PCMCIA manufacturing guidelines specify a finished thickness of 30 mil maximum. Current conventional processes require 2 to 3 mil core material to achieve 6 to 8 layers with a thickness of less than 30 mil. Processing core material of less than 5 mil exceeds standard process capabilities in handling and transfer systems for conveyor driven processes. Upgrading to accommodate thinner material processing requires high capital investments.
Thinner PCB's require a single ply of prepreg (single fiberglass weave) for bonding inner layers. Suitable prepreg exceeds 2 mils thickness in a single ply and has a loose fiber weave. The result is overall mechanical weakness, poor dimensional stability and resin starvation.
Current restraints of laser and plasma drilling technology are the dissimilar resin and fiberglass properties (i.e. melting points). The complex process of material removal (vaporization) is uneven due to the dissimilar melting points.
A major factor inhibiting fine line technology is surface smoothness. Smoother surfaces permit straighter traces. On a flat surface, a higher trace resolution is achieved. Weave texture protrusion through Cu foil limits the achievement of finer traces.
Currently, patterned adhesive sheets are needed for heat sink attachment.
A recently developed technique for PCB fabrication is the Surface Laminar Circuit (SLC) technique. This technique produces a surface laminar layer built up on a copper-clad glass fiber reinforced epoxy sheet. The surface laminar layer is made of photosensitive epoxy dielectric layers and plated copper wiring layers. Interconnections between the wiring layers are provided by photo processed via holes made in the dielectric layer.
Accordingly, an object of the present invention is to provide printed circuit boards of reduced overall thickness and increased layer count without excessive reduction in the thickness of core material.
Another object of the present invention is to provide printed circuit boards with increased control of laser or plasma drilling.
A further object of the present invention is to provide a method for printed circuit board fabrication with reduced use of prepreg for cost reduction.
Yet another object of the present invention is to provide printed circuit boards with increased signal velocity.
Still another object of the present invention is to provide printed circuit boards with straighter traces and higher trace resolution.
The present invention is directed to a printed circuit board having a first component with a first flat surface and a second component with a second flat surface. An unreinforced, thermosetting, non-photosensitive resin layer is interposed between the first and second surfaces. If the first and second components are printed circuit board cores, the resin need not be non-photosensitive but use of non-photosensitive resin is still possible.
The method of the present invention includes providing at least a first component having a first surface and a second component having a second surface. The first surface is coated with a first layer of unreinforced thermosetting resin and the first layer is cured. A second layer is applied to either the first coated surface or to the second surface and dried. The components are then stacked such that the first and second layers are interposed between the first and second surfaces. Heat and pressure are then applied whereby the second layer is cured and binds the stacked components.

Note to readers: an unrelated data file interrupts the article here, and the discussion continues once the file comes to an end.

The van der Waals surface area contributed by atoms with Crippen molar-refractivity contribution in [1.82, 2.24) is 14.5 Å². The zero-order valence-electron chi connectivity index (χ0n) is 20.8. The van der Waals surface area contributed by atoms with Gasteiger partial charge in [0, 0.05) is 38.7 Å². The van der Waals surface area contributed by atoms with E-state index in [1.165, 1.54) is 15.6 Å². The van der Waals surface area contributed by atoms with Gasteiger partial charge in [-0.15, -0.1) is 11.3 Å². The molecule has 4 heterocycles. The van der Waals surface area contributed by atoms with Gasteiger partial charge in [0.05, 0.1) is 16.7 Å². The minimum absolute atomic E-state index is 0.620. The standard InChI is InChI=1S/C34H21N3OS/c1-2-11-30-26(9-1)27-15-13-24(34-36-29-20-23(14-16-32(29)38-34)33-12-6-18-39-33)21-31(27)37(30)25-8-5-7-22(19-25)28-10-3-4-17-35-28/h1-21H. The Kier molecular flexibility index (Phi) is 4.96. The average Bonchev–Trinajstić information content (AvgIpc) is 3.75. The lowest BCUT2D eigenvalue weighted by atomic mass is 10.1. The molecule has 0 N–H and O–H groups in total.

Additional objects and advantages of the invention will be set forth in the description which follows, and in part will be obvious from the description, or may be learned by practice of the invention. The objects and advantages of the invention may be realized and obtained by means of the instrumentalities and combinations particularly pointed out in the claims.
The accompanying drawings, which are incorporated in and constitute a part of the specification, schematically illustrate a preferred embodiment of the invention and, together with the general description given above and the detailed description of the preferred embodiment given below, serve to explain the principles of the invention.
FIG. 1 is a cross-sectional view of a printed circuit board according to the present invention.
FIG. 2 is a cross-sectional view illustrating the binding of a copper foil to a core.
FIG. 3 is a cross-sectional view of the structure resulting from the step of FIG. 2.
FIG. 4 is a cross-sectional view illustrating an alternate method for the binding of a copper foil to a core.
FIG. 5 is a cross-sectional view illustrating the binding of a core to the structure of FIG. 3.
FIG. 6 is a cross-sectional view of the structure resulting from the step of FIG. 5.
FIG. 7 is a cross-sectional view of the structure of FIG. 6 after the drilling of a through hole.
FIG. 8 is a cross-sectional view of the structure of FIG. 7 after the plating of the through hole.
FIG. 9 is a cross-sectional view illustrating the binding of a foil cap to the structure of FIG. 8.
FIG. 10 is a cross-sectional view of the structure resulting from the step of FIG. 9.
FIG. 11 is a cross-sectional view illustrating the binding of a heat sink to the structure of FIG. 10 to obtain the structure of FIG. 1.